Councilmember David Oh says he speaks for Asian Americans. Did that help him win?

Incumbent Councilman at-Large David Oh follows the results at Dimensions Sports Bar in Northeast Philadelphia. (Bastiaan Slabbers for WHYY)

Incumbent Councilman at-Large David Oh follows the results at Dimensions Sports Bar in Northeast Philadelphia. (Bastiaan Slabbers for WHYY)

Councilmember David Oh has held his at-large Republican seat for two terms. But this election season, he narrowly scratched out a victory.

Over the past few years, Oh’s lost a lot of support within his own party. Plus, he finished last in the Republican primary in May, which means that Tuesday, he relied much more heavily on centrist Democrats to cross party lines and vote for him in the general election.

The other voter base he seemed to be counting on? Asian Americans.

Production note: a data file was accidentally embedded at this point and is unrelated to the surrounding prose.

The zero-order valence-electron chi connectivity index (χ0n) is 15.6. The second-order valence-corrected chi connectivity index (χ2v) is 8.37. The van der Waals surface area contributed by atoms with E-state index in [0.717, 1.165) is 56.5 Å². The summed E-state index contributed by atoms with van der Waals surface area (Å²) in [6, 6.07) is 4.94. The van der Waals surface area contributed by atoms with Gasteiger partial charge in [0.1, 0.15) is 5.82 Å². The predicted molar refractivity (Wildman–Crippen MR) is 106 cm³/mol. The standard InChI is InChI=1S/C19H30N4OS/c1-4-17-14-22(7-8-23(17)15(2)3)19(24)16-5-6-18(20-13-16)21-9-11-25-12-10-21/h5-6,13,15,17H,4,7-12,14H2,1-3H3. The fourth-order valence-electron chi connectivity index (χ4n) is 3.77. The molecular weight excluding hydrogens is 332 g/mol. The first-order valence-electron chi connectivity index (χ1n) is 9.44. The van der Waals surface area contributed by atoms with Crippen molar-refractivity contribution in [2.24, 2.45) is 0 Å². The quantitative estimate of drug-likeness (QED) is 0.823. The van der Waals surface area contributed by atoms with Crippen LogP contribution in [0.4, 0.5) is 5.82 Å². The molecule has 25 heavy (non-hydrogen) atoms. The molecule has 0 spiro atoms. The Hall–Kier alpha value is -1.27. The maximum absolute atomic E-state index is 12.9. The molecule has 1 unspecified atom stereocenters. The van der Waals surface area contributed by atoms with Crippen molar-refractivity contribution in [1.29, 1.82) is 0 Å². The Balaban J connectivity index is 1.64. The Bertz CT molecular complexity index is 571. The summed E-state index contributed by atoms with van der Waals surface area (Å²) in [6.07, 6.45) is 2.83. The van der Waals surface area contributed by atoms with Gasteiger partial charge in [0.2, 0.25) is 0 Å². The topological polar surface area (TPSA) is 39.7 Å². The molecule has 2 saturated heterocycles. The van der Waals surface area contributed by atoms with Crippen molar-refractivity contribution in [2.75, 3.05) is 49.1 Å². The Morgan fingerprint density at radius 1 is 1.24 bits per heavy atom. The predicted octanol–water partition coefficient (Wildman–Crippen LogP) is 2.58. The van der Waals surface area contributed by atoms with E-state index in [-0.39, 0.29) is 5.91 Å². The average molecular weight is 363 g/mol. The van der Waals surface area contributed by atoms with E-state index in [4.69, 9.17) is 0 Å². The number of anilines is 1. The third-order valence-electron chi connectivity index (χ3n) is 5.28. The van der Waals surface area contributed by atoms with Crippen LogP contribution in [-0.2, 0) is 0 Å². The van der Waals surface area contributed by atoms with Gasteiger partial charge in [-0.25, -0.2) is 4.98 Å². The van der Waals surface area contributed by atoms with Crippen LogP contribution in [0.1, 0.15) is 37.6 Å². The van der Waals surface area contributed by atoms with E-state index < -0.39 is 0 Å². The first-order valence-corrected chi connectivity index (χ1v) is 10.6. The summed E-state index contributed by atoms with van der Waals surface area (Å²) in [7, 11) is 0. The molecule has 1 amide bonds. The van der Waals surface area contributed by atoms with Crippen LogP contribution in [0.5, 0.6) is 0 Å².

Oh became the first Asian American to be elected to Philadelphia’s City Council in 2011. Helen Gym, a Democrat and community organizer, became the second when she won her seat in 2016. At the time, he told the Inquirer his victory was a point of pride for Asian Americans in Philadelphia.”

Just this past April, Oh visited the University of Pennsylvania to speak at an event co-hosted by the Penn College Republicans and the Asian Law and Politics Society (ALPS). “I represent all my constituents equally, regardless of race,” he told the students there. “The difference is, I make sure Asian voices are not ignored.”

Oh claims he’s able to speak to and for the Asian American community in Philadelphia. But does that claim check out — and if so, was it the reason for his election night win.